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Publication numberUS5750195 A
Publication typeGrant
Application numberUS 08/856,153
Publication dateMay 12, 1998
Filing dateMay 14, 1997
Priority dateMay 16, 1991
Fee statusLapsed
Also published asUS5800879, US5837322
Publication number08856153, 856153, US 5750195 A, US 5750195A, US-A-5750195, US5750195 A, US5750195A
InventorsMark B. Moran
Original AssigneeThe United States Of America As Represented By The Secretary Of The Navy
Export CitationBiBTeX, EndNote, RefMan
External Links: USPTO, USPTO Assignment, Espacenet
Deposition of diamond on oxidizable material
US 5750195 A
Abstract
In a process for depositing a diamond layer from an activated gaseous mixe including hydrogen and carbon where the process is facilitated by the inclusion of oxygen in the mixture and the diamond is deposited directly on a material, such as a nitride interlayer, which is oxidized by oxygen in the activated mixture, an activated mixture without oxygen is provided at the beginning of the depositing of the diamond layer and an activated mixture containing oxygen is provided when the diamond layer attains a thickness sufficient to protect the material from oxidation by the oxygen in the activated mixture.
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Claims(5)
What is claimed is:
1. A method of depositing a layer of a first material from an activated mixture of gases, wherein said depositing of said layer of said first material is facilitated by oxygen in the activated mixture; wherein the layer of the first material is deposited directly on a second material oxidized by oxygen in the activated mixture; and wherein the method comprises providing an activated mixture of gases substantially without oxygen at the beginning of said depositing of said layer of said first material and providing an activated mixture of gases with oxygen after said layer of said first material is deposited to a thickness sufficient to protect said second material from oxidation by oxygen in the activated mixture.
2. The method of claim 1 wherein said first material is diamond and is deposited from an activated mixture including hydrogen and a gas containing carbon.
3. The method of claim 1 wherein said second material is disposed in an interlayer deposited on a substrate material, and wherein said layer of said first material is deposited on said interlayer.
4. The method of claim 3 wherein said first material is diamond deposited from an activated mixture including hydrogen and a gas containing carbon, and wherein said second material is a nitride.
5. The method of claim 4 wherein said interlayer has a thickness less than about 2500 angstrom units at the beginning of said depositing of said layer of said first material, and wherein said substrate material is at a temperature in the range of about 600 C. to about 1100 C. during said depositing of said layer of said first material.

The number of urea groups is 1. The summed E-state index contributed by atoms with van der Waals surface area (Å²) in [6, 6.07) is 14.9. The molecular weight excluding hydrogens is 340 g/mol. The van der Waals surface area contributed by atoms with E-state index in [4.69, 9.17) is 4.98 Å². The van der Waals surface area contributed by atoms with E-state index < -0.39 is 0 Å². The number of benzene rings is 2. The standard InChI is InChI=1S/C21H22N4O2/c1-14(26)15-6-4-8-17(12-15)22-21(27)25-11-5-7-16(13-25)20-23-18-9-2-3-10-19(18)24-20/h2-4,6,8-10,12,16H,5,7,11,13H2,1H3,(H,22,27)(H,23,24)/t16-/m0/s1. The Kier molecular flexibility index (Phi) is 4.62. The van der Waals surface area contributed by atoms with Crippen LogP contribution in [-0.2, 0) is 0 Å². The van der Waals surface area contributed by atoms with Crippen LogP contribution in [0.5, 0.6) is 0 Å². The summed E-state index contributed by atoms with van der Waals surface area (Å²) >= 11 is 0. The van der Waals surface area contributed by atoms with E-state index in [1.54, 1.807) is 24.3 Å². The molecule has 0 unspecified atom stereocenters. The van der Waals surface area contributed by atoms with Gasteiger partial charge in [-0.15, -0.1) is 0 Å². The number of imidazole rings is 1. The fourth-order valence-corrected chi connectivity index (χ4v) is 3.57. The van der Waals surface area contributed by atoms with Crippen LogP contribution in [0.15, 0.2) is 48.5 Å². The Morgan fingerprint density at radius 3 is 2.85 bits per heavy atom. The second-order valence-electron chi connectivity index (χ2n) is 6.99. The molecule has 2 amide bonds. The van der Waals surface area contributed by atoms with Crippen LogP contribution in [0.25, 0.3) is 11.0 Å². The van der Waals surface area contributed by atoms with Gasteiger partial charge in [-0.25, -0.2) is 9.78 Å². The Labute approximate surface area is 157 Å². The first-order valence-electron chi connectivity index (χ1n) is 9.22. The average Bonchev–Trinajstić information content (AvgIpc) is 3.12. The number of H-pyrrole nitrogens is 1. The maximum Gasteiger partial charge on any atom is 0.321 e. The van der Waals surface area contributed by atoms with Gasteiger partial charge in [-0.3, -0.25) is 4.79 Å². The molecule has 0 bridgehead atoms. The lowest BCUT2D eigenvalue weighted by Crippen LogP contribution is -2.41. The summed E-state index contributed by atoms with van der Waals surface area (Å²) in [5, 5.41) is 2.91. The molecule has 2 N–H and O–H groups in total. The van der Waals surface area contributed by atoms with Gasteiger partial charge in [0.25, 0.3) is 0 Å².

Description
CROSS REFERENCE TO RELATED APPLICATION

This application is a continuation of commonly owned U.S. patent application Ser. No. 07/702,208 which was filed 16 May 1991; for which Notice of Allowance was mailed 23 Jan. 1997; and which is incorporated by reference in this application.

BACKGROUND OF THE INVENTION

1. Field of the Invention

The present invention pertains to processes for plural coatings which include diamond and are by activated vapor deposition from a mixture containing oxygen.

2. Description of the Prior Art

Chemical vapor deposition (CVD) of a film or layer of polycrystalline diamond onto a substrate is well-known and is more fully described in the above-referenced U.S. patent application Ser. No. 07/702,208. In CVD, atoms to be deposited on a substrate are provided in molecules of a gas present in a chamber containing gas at a pressure less than atmospheric; and the gas is activated while in contact with the substrate by microwave energy, a hot filament, electric discharge, or combustion so that the gas releases free radicals containing the atoms to be deposited on the substrate.

In deposition of diamond by CVD, a gas containing the carbon for diamond formation is provided as small proportion of a gaseous mixture in the chamber, the balance of the mixture being predominately hydrogen. The carbon containing gas is usually methane and is present in the mixture at a proportion less than 5% and, typically, 0.5% to 2%. However, the necessary carbon-containing free radicals may be obtained from vapors of other hydrocarbons, alcohols, or the like. It is known in diamond CVD to add a small amount of oxygen to the mixture of hydrogen and carbon containing gas, the proportion of oxygen being substantially less than that of methane. The oxygen increases the rate and quality of diamond deposition by oxidizing graphite which, depending on the deposition conditions, may be deposited along with the diamond.

In accordance with the above-referenced U.S. patent application Ser. No. 07/702,208, an adhering, continuous diamond film of optical or semiconductor quality is formed on a substrate by depositing a relatively thin interlayer of a refractory nitride on the substrate and then depositing diamond directly onto the interlayer by chemical vapor deposition from microwave activated gas without mechanically treating or seeding the substrate or the interlayer. However, the presence of oxygen in the activated gas oxidizes the interlayer and may destroy the interlayer before the deposition of the diamond film is initiated.

However, it is believed apparent to one skilled in the art that similar problems with substrate oxidation and substrate surface damage may occur when oxygen is used in other gaseous mixtures for CVD and other purposes and when oxygen is used with other substrate and interlayer materials for any purpose including purposes where mechanically treating or seeding the substrate or the interlayer is acceptable.

BRIEF SUMMARY OF THE INVENTION

In the deposition of a first material from an activated mixture of gases, where the deposition of the first material is facilitated by oxygen in the activated mixture and the first material is deposited directly on a second material oxidized by oxygen in the activated mixture, such an activated mixture which is substantially without oxygen is provided at the beginning of the deposition of the first material and then such an activated mixture which includes oxygen is provided after the first material is deposited to a thickness sufficient to protect the second material from oxidation by oxygen in the activated mixture.